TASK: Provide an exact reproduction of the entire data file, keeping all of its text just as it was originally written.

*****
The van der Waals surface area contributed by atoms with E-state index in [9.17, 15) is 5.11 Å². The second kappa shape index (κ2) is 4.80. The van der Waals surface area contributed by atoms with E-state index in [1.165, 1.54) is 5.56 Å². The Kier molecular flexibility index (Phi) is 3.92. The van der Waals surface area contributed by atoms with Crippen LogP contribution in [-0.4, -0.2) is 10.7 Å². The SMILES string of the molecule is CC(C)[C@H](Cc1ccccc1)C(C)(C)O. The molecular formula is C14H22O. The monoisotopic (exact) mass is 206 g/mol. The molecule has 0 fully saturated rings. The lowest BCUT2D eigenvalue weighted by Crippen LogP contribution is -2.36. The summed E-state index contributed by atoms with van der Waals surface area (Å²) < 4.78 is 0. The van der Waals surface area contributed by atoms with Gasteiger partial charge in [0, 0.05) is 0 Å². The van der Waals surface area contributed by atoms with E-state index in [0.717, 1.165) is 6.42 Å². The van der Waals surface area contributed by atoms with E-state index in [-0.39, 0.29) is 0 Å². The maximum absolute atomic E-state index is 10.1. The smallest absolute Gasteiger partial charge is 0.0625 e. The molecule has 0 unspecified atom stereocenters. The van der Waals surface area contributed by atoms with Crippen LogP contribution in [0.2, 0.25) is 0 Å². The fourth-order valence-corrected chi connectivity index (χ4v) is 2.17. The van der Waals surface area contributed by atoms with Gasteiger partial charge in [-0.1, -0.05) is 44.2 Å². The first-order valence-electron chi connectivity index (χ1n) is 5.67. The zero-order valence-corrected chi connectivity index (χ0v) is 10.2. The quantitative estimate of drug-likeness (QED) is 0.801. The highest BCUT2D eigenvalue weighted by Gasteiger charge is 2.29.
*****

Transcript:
The van der Waals surface area contributed by atoms with E-state index in [9.17, 15) is 5.11 Å². The second kappa shape index (κ2) is 4.80. The van der Waals surface area contributed by atoms with E-state index in [1.165, 1.54) is 5.56 Å². The Kier molecular flexibility index (Phi) is 3.92. The van der Waals surface area contributed by atoms with Crippen LogP contribution in [-0.4, -0.2) is 10.7 Å². The SMILES string of the molecule is CC(C)[C@H](Cc1ccccc1)C(C)(C)O. The molecular formula is C14H22O. The monoisotopic (exact) mass is 206 g/mol. The molecule has 0 fully saturated rings. The lowest BCUT2D eigenvalue weighted by Crippen LogP contribution is -2.36. The summed E-state index contributed by atoms with van der Waals surface area (Å²) < 4.78 is 0. The van der Waals surface area contributed by atoms with Gasteiger partial charge in [0, 0.05) is 0 Å². The van der Waals surface area contributed by atoms with E-state index in [0.717, 1.165) is 6.42 Å². The van der Waals surface area contributed by atoms with E-state index in [-0.39, 0.29) is 0 Å². The maximum absolute atomic E-state index is 10.1. The smallest absolute Gasteiger partial charge is 0.0625 e. The molecule has 0 unspecified atom stereocenters. The van der Waals surface area contributed by atoms with Crippen LogP contribution in [0.2, 0.25) is 0 Å². The fourth-order valence-corrected chi connectivity index (χ4v) is 2.17. The van der Waals surface area contributed by atoms with Gasteiger partial charge in [-0.1, -0.05) is 44.2 Å². The first-order valence-electron chi connectivity index (χ1n) is 5.67. The zero-order valence-corrected chi connectivity index (χ0v) is 10.2. The quantitative estimate of drug-likeness (QED) is 0.801. The highest BCUT2D eigenvalue weighted by Gasteiger charge is 2.29.